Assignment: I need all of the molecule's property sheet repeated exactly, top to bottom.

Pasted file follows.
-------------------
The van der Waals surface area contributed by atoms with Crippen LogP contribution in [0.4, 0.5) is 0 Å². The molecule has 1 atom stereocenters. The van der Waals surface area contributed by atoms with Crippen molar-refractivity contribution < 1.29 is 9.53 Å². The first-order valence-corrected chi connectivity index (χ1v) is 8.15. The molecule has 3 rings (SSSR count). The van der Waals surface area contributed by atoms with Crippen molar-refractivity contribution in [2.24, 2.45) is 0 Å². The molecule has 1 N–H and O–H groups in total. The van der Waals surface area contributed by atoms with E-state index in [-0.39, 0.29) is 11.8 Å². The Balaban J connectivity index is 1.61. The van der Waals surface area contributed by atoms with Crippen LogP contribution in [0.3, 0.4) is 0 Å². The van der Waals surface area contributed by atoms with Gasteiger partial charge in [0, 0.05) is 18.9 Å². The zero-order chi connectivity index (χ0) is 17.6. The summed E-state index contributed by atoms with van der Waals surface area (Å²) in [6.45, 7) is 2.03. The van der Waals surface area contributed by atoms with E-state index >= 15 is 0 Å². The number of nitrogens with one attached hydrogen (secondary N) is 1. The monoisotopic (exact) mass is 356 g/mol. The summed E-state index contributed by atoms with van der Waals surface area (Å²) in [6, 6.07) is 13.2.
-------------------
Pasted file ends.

The van der Waals surface area contributed by atoms with Crippen LogP contribution in [0.4, 0.5) is 0 Å². The molecule has 1 atom stereocenters. The van der Waals surface area contributed by atoms with Crippen molar-refractivity contribution < 1.29 is 9.53 Å². The first-order valence-corrected chi connectivity index (χ1v) is 8.15. The molecule has 3 rings (SSSR count). The van der Waals surface area contributed by atoms with Crippen molar-refractivity contribution in [2.24, 2.45) is 0 Å². The molecule has 1 N–H and O–H groups in total. The van der Waals surface area contributed by atoms with E-state index in [-0.39, 0.29) is 11.8 Å². The Balaban J connectivity index is 1.61. The van der Waals surface area contributed by atoms with Crippen LogP contribution in [0.3, 0.4) is 0 Å². The van der Waals surface area contributed by atoms with Gasteiger partial charge in [0, 0.05) is 18.9 Å². The zero-order chi connectivity index (χ0) is 17.6. The summed E-state index contributed by atoms with van der Waals surface area (Å²) in [6.45, 7) is 2.03. The van der Waals surface area contributed by atoms with E-state index >= 15 is 0 Å². The number of nitrogens with one attached hydrogen (secondary N) is 1. The monoisotopic (exact) mass is 356 g/mol. The summed E-state index contributed by atoms with van der Waals surface area (Å²) in [6, 6.07) is 13.2.